The Great California ShakeOut Earthquake Drill is Coming October 15th

"Earthquakes are a reality, but they don’t have to be devastating."

October 13, 2020

Photo: Morrison1977 / iStock / Getty Images Plus


The Great California ShakeOut drill is coming this Thursday at 10:15am!

This annual drill is a reminder that California is earthquake country, and that we should all be prepared for "the big one," by practicing "Drop, Cover, and Hold On" techniques. According to the California Earthquake Authority, there is 75 percent probability of one or more magnitude 7.0 or greater earthquakes striking Southern California, based on a 30-year period, beginning in 2014.

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The American Red Cross Los Angeles Region offers the following tips:

  • Try to protect your head and torso. If you are sitting at a desk or table, get under it. Otherwise drop wherever you are.
  • If you are in bed, stay there, curl up and hold on. Protect your head with a pillow.
  • If you are inside, stay indoors until the shaking stops and you are sure it is safe to exit. When it is, use stairs rather than the elevator in case there are aftershocks, power outages or other damage.
  • If you are outside, find a clear spot (away from buildings, power lines, trees, streetlights) and drop to the ground. Stay there until the shaking stops.
  • If you are in a vehicle, pull over to a clear location and stop. Avoid bridges, overpasses and power lines if possible. Stay inside with your seatbelt fastened until the shaking stops. Then, drive carefully, avoiding bridges and ramps that may have been damaged.If you are in a mountainous area or near unstable slopes or cliffs, be alert for falling rocks and other debris. Landslides are often triggered by earthquakes.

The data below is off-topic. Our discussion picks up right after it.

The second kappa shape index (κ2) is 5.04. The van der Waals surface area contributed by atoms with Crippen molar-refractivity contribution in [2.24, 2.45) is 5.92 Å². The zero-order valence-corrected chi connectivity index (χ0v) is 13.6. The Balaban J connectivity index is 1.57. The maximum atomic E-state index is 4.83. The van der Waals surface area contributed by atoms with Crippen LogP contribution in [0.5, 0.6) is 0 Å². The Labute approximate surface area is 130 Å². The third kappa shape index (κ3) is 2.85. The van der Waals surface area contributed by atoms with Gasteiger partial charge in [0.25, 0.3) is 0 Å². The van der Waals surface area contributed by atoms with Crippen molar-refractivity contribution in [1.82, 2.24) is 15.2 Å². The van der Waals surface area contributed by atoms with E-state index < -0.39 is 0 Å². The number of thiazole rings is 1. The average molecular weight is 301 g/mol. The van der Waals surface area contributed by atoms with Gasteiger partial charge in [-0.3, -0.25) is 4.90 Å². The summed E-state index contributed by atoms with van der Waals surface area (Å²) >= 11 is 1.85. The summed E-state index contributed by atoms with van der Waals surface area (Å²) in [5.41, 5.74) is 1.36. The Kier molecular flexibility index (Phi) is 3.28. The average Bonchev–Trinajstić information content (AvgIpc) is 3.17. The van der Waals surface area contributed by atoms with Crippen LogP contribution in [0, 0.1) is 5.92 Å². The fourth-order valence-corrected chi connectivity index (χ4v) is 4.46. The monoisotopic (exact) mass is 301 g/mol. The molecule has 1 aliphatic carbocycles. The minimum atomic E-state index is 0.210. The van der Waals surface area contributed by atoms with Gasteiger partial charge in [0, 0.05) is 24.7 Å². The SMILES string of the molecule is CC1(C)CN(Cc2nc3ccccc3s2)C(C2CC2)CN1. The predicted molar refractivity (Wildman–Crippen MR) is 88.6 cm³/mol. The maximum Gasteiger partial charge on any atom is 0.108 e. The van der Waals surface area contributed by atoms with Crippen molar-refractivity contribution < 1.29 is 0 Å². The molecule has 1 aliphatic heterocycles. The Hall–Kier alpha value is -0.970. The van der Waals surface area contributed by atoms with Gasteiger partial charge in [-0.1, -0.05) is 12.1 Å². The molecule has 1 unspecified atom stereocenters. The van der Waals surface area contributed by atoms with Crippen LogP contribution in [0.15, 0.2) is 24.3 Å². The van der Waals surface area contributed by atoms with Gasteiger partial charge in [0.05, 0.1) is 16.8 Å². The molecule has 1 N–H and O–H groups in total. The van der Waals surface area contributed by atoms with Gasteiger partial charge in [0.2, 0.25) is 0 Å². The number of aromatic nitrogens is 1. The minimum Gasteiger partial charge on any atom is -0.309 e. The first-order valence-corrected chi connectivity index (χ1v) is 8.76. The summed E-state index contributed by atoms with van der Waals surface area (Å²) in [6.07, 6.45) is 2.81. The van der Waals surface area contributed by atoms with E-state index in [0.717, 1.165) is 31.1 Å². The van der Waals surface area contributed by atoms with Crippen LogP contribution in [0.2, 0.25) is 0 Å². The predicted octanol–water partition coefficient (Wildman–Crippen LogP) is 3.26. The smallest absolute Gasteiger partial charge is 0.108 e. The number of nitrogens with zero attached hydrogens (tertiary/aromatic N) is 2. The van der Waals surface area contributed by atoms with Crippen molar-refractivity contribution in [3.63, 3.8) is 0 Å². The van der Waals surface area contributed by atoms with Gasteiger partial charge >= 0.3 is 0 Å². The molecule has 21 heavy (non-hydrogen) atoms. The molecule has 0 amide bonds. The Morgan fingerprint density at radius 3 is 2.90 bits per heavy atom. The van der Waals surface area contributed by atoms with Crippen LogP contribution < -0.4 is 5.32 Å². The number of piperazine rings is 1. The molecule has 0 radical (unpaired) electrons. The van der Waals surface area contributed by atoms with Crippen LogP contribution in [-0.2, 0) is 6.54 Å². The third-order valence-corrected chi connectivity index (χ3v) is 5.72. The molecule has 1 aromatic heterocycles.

The Red Cross also offers the following guidance for developing an emergency plan, should a disaster strike:

  • Some emergency kit supplies may be hard to get due to the pandemic, and availability may worsen in a disaster, so start gathering supplies now.
  • Ask friends or relatives outside your area if you would be able to stay with them.
  • Check and see if they have any COVID-19 symptoms or have people in their home at higher risk for serious illness. If they do, make other arrangements.
  • Check with hotels, motels and campgrounds to see if they are open and if pets are allowed.
  • Due to the pandemic, stay current on advice and restrictions from your state and local public health authorities as it may affect your actions, available resources and shelter facilities.
  • Additional resources for preparing during the COVID-19 pandemic are available at

“Damaging earthquakes can strike at any time, and the Great California ShakeOut drill is an important reminder of what we need to do in order to survive and recover. Earthquakes are a reality, but they don’t have to be devastating; strengthen your home now and get prepared,” says California Earthquake Authority CEO Glenn Pomeroy in a press release. “With our health care system already stressed by COVID-19, we all need to take steps to keep ourselves safe when the ground shakes.”

The CEA also suggests learning how to better protect your home by strengthening it with a retrofit, so that it can better withstand a damaging earthquake. Millions of Californians live in older houses that need to be strengthened to make them more resistant to earthquake damage.